Another aspect of looking at schools is looking at what surrounds the school.  For example, the school I chose does not have an amazing theatre program.  However, there are over a dozen theatre companies in this town, all of them well known and wonderful to work for.  I have Stage Managed shows at my school, and am now Stage Managing the season for a company downtown.  If you feel like you may want to branch out and explore other companies and meet even more people, then look at what the city has to offer, not just the school.  If you decide that you want to go to a conservatory or a topnotch theatre school, be prepared to dedicate a lot of time to that. 

A lot of it also has to do with whether you want a BA in Theatre, or a BFA in Theatre/Stage Management.  I also chose the BA because I wanted to explore all aspects of theatre, from acting to scenic, costume and lighting design, etc.  I personally felt that it would make me a better Stage Manager if I knew more about all aspects of theatre, not just Stage Management.  The choice is yours.  Talk to students at different schools and ask them specific questions about the program and outside of the program.  Best of Luck in whatever choice you make!
"Perhaps, therefore, Stage Managers not only need to be calm and meticulous professionals who know their craft, but masochists who feel pride in rising above impossible odds."

nmno

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Re: College advice
« Reply #3 on: Aug 13, 2006, 02:04 pm »
I also went the BA route and was happy to have the more "well rounded education".  If you decide to start at a JC and transfer, you are likely committing yourself to a BA or forfeiting the credits you received at the JC, since BFA programs are 4 years (you MIGHT be able to tranfer foreign language credit or something like that - you should check at your prospective schools).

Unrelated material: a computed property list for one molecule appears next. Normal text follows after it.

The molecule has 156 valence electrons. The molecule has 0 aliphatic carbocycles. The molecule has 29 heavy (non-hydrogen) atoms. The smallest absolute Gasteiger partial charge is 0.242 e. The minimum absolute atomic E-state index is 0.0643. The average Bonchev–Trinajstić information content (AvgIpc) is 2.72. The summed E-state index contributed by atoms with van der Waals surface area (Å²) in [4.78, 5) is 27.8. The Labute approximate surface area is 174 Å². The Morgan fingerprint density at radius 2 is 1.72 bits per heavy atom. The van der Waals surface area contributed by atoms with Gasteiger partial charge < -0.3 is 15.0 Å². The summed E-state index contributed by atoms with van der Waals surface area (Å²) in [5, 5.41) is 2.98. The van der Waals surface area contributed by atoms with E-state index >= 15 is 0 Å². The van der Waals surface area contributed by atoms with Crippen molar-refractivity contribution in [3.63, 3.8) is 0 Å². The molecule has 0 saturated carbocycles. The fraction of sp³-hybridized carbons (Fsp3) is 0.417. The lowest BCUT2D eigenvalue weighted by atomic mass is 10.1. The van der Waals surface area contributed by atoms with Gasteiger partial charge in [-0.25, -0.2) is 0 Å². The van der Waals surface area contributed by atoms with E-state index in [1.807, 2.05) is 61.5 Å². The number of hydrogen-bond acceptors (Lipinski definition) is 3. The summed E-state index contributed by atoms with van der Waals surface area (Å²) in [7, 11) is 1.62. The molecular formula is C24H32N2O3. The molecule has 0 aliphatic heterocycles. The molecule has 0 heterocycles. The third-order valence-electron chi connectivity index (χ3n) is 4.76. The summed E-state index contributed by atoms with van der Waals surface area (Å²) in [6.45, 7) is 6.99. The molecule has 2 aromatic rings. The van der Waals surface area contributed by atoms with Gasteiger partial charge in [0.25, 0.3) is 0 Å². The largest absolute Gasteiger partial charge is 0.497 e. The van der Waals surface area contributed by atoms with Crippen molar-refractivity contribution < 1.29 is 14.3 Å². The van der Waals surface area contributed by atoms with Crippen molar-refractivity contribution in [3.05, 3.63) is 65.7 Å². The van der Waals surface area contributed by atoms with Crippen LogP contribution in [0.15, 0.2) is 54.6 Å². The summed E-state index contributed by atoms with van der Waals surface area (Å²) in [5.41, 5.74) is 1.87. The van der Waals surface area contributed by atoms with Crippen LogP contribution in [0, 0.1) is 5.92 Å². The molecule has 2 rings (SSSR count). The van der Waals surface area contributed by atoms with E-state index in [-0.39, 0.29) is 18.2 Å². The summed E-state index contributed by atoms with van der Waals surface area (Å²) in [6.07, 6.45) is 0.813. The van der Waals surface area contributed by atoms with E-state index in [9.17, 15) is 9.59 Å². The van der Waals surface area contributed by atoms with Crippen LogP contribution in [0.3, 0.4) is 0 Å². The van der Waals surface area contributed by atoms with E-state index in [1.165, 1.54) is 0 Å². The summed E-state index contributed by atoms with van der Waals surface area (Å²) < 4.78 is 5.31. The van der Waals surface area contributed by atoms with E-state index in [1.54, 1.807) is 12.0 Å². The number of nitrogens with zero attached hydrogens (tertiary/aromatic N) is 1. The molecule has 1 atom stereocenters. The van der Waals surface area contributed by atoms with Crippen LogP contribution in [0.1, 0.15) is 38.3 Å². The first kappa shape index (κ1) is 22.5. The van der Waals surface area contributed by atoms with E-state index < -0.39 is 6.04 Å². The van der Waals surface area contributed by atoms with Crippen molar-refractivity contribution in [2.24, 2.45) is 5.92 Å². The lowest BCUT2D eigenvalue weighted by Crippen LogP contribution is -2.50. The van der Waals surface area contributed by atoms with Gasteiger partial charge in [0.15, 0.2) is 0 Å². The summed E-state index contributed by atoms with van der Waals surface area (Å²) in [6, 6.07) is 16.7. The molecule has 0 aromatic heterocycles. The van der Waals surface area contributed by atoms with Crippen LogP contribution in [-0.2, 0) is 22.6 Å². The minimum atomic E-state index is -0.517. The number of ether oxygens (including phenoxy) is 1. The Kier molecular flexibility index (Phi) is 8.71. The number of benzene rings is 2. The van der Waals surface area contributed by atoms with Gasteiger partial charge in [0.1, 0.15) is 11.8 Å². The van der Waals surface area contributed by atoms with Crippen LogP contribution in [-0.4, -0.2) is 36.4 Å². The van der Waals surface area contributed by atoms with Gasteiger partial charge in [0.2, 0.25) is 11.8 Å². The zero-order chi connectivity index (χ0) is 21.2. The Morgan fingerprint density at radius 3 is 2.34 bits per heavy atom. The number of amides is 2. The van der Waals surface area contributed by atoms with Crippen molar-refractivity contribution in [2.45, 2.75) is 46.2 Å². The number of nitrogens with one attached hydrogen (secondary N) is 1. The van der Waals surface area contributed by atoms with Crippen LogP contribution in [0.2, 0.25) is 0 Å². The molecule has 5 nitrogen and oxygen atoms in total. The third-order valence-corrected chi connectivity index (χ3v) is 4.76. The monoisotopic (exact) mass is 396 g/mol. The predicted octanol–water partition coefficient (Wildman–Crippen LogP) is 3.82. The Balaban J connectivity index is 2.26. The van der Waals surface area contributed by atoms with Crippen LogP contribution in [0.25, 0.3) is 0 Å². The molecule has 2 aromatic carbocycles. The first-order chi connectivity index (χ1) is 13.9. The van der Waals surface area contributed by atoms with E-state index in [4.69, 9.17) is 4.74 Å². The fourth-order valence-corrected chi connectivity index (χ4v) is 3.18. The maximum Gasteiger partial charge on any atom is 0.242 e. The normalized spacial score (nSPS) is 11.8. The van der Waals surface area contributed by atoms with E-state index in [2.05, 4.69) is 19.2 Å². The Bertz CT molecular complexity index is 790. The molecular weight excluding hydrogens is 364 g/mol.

There is also nothing that says you HAVE to be a theatre major to do theatre.  I somedays wish I'd majored in Psychology.  A degree is English, History, foreign language, communications -all would be useful...  Just major in what you like, learn to learn, grow as a person...  You won't get this same kind of opportunity again so take advantage of it.  You can still get theatre/stage management experience (and it's the experience that's important) but if you are thinking of majoring in something else, ask about the opportunities for non-majors to participate...  (Also, if you go for a BA ask what is restricted to just BFA's)  You may not get main stage stuff, but maybe they have smaller theatres that you could work in.  Ask what classes non-majors on non-BFA can/can't take.  If you find that a lot of the classes you'd like to take are restricted you'll either a) have to rethink your degree or b) rethink your school.

I specificially chose to go to a school that had a lot of strong colleges so if I changed my mind, I wouldn't find myself stuck at a school specializing in something I was no longer interested in (good thing, since I ended up changing my major from life sciences to theatre).

TechGal

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Re: College advice
« Reply #4 on: Aug 14, 2006, 10:08 am »
Like everyone else has said there is no "right way" but I'll tell you what I'm planning to do and maybe you'll be able to glean some ideas.   I am going to be a college freshman this fall majoring in arts administration with an emphasis in theater. I chose this degree because it combines a minor in business and a minor in theater into one degree.  I wanted the business component of the degree because 1) I have some interest in that side of the theater world, 2) It would make me more well rounded and (hopefully) employable in the "rest of the world" should that ever be necessary, and 3) the way I see it, the business skills I'll be learning can do nothing but help me as a stage manager.  I am also probably going to minor in Spanish and hope to study abroad for a semester.